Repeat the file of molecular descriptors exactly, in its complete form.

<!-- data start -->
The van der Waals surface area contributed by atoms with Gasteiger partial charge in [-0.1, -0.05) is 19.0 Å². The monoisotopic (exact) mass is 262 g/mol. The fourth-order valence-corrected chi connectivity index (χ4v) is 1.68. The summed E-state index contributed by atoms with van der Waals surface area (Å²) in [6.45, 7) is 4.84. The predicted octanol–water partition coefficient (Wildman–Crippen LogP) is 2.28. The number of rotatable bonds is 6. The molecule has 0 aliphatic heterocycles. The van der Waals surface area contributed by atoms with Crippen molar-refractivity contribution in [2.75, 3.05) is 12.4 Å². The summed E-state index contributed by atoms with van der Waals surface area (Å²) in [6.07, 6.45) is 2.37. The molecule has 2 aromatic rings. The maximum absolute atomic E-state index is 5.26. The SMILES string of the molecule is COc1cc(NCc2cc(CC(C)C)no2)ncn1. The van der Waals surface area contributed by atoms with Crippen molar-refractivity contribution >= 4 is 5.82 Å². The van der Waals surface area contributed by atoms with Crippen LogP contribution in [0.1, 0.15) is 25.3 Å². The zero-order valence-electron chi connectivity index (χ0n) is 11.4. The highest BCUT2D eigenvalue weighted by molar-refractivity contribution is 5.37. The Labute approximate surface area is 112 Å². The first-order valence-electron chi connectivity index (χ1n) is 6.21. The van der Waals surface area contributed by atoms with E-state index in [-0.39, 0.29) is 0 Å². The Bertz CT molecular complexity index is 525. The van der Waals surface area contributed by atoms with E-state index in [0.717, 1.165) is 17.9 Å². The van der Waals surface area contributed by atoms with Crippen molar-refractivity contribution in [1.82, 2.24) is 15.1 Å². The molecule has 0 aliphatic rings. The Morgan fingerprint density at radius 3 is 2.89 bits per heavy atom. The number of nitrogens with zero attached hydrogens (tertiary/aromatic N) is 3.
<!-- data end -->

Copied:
The van der Waals surface area contributed by atoms with Gasteiger partial charge in [-0.1, -0.05) is 19.0 Å². The monoisotopic (exact) mass is 262 g/mol. The fourth-order valence-corrected chi connectivity index (χ4v) is 1.68. The summed E-state index contributed by atoms with van der Waals surface area (Å²) in [6.45, 7) is 4.84. The predicted octanol–water partition coefficient (Wildman–Crippen LogP) is 2.28. The number of rotatable bonds is 6. The molecule has 0 aliphatic heterocycles. The van der Waals surface area contributed by atoms with Crippen molar-refractivity contribution in [2.75, 3.05) is 12.4 Å². The summed E-state index contributed by atoms with van der Waals surface area (Å²) in [6.07, 6.45) is 2.37. The molecule has 2 aromatic rings. The maximum absolute atomic E-state index is 5.26. The SMILES string of the molecule is COc1cc(NCc2cc(CC(C)C)no2)ncn1. The van der Waals surface area contributed by atoms with Crippen molar-refractivity contribution >= 4 is 5.82 Å². The van der Waals surface area contributed by atoms with Crippen LogP contribution in [0.1, 0.15) is 25.3 Å². The zero-order valence-electron chi connectivity index (χ0n) is 11.4. The highest BCUT2D eigenvalue weighted by molar-refractivity contribution is 5.37. The Labute approximate surface area is 112 Å². The first-order valence-electron chi connectivity index (χ1n) is 6.21. The van der Waals surface area contributed by atoms with E-state index in [-0.39, 0.29) is 0 Å². The Bertz CT molecular complexity index is 525. The van der Waals surface area contributed by atoms with E-state index in [0.717, 1.165) is 17.9 Å². The van der Waals surface area contributed by atoms with Crippen molar-refractivity contribution in [1.82, 2.24) is 15.1 Å². The molecule has 0 aliphatic rings. The Morgan fingerprint density at radius 3 is 2.89 bits per heavy atom. The number of nitrogens with zero attached hydrogens (tertiary/aromatic N) is 3.